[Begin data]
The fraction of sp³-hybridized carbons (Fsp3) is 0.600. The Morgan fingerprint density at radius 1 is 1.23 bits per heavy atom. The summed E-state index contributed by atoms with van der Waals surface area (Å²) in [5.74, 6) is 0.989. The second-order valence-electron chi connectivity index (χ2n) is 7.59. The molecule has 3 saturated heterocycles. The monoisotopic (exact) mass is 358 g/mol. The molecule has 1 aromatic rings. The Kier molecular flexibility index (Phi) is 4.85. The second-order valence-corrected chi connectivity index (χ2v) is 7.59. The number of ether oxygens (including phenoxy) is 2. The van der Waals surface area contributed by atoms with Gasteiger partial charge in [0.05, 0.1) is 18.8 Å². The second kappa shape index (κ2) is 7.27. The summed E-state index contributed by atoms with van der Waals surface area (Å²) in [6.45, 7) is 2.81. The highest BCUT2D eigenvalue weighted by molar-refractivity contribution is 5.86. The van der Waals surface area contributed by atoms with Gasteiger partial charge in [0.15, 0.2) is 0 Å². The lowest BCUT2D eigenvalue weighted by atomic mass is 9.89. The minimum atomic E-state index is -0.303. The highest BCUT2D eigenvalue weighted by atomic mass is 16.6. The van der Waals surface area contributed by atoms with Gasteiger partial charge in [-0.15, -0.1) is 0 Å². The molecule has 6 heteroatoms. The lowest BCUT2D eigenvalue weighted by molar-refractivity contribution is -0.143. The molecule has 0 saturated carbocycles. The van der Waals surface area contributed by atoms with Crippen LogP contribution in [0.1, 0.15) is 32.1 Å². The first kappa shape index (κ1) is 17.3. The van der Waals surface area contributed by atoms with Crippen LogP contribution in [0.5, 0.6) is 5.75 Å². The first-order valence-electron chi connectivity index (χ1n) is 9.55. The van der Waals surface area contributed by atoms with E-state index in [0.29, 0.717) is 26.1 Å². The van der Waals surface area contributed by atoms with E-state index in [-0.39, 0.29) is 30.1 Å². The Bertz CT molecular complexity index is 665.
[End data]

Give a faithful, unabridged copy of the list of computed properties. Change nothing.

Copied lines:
The fraction of sp³-hybridized carbons (Fsp3) is 0.600. The Morgan fingerprint density at radius 1 is 1.23 bits per heavy atom. The summed E-state index contributed by atoms with van der Waals surface area (Å²) in [5.74, 6) is 0.989. The second-order valence-electron chi connectivity index (χ2n) is 7.59. The molecule has 3 saturated heterocycles. The monoisotopic (exact) mass is 358 g/mol. The molecule has 1 aromatic rings. The Kier molecular flexibility index (Phi) is 4.85. The second-order valence-corrected chi connectivity index (χ2v) is 7.59. The number of ether oxygens (including phenoxy) is 2. The van der Waals surface area contributed by atoms with Gasteiger partial charge in [0.05, 0.1) is 18.8 Å². The second kappa shape index (κ2) is 7.27. The summed E-state index contributed by atoms with van der Waals surface area (Å²) in [6.45, 7) is 2.81. The highest BCUT2D eigenvalue weighted by molar-refractivity contribution is 5.86. The van der Waals surface area contributed by atoms with Gasteiger partial charge in [0.15, 0.2) is 0 Å². The lowest BCUT2D eigenvalue weighted by atomic mass is 9.89. The minimum atomic E-state index is -0.303. The highest BCUT2D eigenvalue weighted by atomic mass is 16.6. The van der Waals surface area contributed by atoms with Gasteiger partial charge in [-0.15, -0.1) is 0 Å². The molecule has 6 heteroatoms. The lowest BCUT2D eigenvalue weighted by molar-refractivity contribution is -0.143. The molecule has 0 saturated carbocycles. The van der Waals surface area contributed by atoms with Crippen LogP contribution in [0.1, 0.15) is 32.1 Å². The first kappa shape index (κ1) is 17.3. The van der Waals surface area contributed by atoms with Crippen LogP contribution in [0.5, 0.6) is 5.75 Å². The first-order valence-electron chi connectivity index (χ1n) is 9.55. The van der Waals surface area contributed by atoms with E-state index in [0.29, 0.717) is 26.1 Å². The van der Waals surface area contributed by atoms with E-state index in [-0.39, 0.29) is 30.1 Å². The Bertz CT molecular complexity index is 665.